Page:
Take care and keep us posted!

 

Dorian

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scotchie42, Community Member
11/17/09 4:20pm

Thanks Dorian, I am going to try this approach.

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Joseph, Community Member
11/18/09 2:30am

Hi "scotchie42",

 

You've received many good answers to your question.  If your 90 year old mom can't remember Harold's death, there is nothing wrong with making excuses for his absense.  Why torment her with the need to relive the grief of his passing.  Don't let some moral concerns about truthfulness add un-needed torment.  Tell her that she'll see him pretty soon.  "He can't be here right now... but you'll see him soon."  It's an okay thing to do and it shows a lot of compassion.  If you are religious, that statement won't conflict with your desire to be honest with her.  Beyond that, distraction is an excellent tool to get past the question.  Put some nice framed photographs of Harold in the room and maybe she won't miss him quite so much.  Good luck with this! -- Joe

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scotchie42, Community Member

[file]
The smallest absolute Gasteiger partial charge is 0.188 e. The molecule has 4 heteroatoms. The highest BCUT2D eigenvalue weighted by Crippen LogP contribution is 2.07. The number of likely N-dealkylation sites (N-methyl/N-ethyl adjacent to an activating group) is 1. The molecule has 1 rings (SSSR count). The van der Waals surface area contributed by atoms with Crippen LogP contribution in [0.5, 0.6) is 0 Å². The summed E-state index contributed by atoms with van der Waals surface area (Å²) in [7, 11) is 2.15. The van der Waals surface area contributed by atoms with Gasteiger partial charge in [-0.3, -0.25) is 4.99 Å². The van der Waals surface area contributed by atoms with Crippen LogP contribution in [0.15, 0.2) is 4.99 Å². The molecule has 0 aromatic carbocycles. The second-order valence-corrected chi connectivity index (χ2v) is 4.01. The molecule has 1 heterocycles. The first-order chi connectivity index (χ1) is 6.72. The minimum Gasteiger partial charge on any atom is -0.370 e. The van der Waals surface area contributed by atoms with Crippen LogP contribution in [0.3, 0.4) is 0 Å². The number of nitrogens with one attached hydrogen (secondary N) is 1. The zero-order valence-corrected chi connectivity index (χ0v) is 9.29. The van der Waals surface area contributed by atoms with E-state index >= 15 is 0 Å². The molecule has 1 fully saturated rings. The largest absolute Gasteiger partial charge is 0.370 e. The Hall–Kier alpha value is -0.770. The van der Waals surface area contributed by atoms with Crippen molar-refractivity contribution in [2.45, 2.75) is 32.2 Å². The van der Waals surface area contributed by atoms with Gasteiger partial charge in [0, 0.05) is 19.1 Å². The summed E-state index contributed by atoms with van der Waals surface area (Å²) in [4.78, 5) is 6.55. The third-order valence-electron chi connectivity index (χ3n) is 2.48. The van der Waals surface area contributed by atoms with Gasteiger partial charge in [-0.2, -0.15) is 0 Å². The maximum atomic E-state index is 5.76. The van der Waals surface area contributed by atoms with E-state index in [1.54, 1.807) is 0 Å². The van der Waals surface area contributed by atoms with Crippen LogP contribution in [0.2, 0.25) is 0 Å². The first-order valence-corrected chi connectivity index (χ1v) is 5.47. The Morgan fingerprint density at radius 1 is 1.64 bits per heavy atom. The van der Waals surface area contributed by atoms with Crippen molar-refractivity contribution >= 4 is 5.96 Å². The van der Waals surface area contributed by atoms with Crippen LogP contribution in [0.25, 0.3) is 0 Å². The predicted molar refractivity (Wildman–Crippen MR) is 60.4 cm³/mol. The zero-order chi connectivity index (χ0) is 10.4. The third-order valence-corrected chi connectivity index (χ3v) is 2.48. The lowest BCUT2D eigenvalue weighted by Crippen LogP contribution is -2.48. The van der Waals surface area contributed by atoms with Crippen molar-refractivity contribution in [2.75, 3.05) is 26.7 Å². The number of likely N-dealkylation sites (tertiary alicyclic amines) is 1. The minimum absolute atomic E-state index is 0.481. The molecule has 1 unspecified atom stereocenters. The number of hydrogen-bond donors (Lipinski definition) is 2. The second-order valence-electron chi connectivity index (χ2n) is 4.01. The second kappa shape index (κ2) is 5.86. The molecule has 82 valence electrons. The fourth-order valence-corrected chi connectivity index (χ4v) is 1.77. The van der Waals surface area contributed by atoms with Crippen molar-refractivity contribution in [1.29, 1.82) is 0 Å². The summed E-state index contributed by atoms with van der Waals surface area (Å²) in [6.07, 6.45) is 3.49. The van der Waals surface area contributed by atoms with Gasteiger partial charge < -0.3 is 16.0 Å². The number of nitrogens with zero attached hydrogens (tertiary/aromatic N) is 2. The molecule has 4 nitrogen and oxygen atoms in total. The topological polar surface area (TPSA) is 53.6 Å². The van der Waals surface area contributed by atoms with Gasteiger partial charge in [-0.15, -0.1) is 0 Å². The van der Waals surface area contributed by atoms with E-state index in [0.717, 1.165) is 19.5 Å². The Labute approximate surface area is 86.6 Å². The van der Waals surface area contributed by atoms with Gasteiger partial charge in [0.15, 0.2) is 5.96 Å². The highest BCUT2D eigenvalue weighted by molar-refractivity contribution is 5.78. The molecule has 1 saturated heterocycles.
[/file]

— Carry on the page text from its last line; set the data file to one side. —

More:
11/18/09 9:10am

Thanks Joseph. That makes it unanimous.

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Bob V, Community Member
11/19/09 6:00am

My partner is in the late stages of AD, and he keeps asking if his parents are alive.  I tell him the truth they passed away a few years back.  But I reinforce that they had a wonderful long life and they loved him very much.  I recite some stories he related to me that bring back good times they shared together as a family.  This seems to work and he is happy and relives the past for a few moments.  I see him whispers I love you mom and dad, and eyes water up.  But I can tell he is fine and I suggest that we get on with our day and he moves on to another subject.  It sounds so simply and naïve, but sometimes things don't need to be complicated.  I don't believe in lying, the truth is always best in my opinion.

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scotchie42, Community Member
11/19/09 10:28am